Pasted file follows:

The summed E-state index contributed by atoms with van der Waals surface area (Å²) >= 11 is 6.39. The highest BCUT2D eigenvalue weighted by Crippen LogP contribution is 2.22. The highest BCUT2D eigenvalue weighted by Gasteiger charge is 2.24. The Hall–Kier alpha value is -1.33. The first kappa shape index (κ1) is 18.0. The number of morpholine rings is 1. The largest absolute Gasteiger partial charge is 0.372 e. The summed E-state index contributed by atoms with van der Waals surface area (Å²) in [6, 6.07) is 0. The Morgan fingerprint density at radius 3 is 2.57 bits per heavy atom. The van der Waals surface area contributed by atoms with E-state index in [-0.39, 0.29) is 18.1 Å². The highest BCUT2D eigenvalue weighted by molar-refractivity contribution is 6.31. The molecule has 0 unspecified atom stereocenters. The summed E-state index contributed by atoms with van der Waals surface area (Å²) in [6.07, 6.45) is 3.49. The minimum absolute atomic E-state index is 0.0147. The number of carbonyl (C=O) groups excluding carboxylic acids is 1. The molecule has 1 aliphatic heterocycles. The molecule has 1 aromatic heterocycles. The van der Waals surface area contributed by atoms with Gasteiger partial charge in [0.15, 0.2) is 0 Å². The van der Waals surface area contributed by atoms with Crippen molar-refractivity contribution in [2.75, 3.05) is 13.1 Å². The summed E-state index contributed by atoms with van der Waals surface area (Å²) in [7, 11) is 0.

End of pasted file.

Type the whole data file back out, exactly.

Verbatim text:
The summed E-state index contributed by atoms with van der Waals surface area (Å²) >= 11 is 6.39. The highest BCUT2D eigenvalue weighted by Crippen LogP contribution is 2.22. The highest BCUT2D eigenvalue weighted by Gasteiger charge is 2.24. The Hall–Kier alpha value is -1.33. The first kappa shape index (κ1) is 18.0. The number of morpholine rings is 1. The largest absolute Gasteiger partial charge is 0.372 e. The summed E-state index contributed by atoms with van der Waals surface area (Å²) in [6, 6.07) is 0. The Morgan fingerprint density at radius 3 is 2.57 bits per heavy atom. The van der Waals surface area contributed by atoms with E-state index in [-0.39, 0.29) is 18.1 Å². The highest BCUT2D eigenvalue weighted by molar-refractivity contribution is 6.31. The molecule has 0 unspecified atom stereocenters. The summed E-state index contributed by atoms with van der Waals surface area (Å²) in [6.07, 6.45) is 3.49. The minimum absolute atomic E-state index is 0.0147. The number of carbonyl (C=O) groups excluding carboxylic acids is 1. The molecule has 1 aliphatic heterocycles. The molecule has 1 aromatic heterocycles. The van der Waals surface area contributed by atoms with Gasteiger partial charge in [0.15, 0.2) is 0 Å². The van der Waals surface area contributed by atoms with Crippen molar-refractivity contribution in [2.75, 3.05) is 13.1 Å². The summed E-state index contributed by atoms with van der Waals surface area (Å²) in [7, 11) is 0.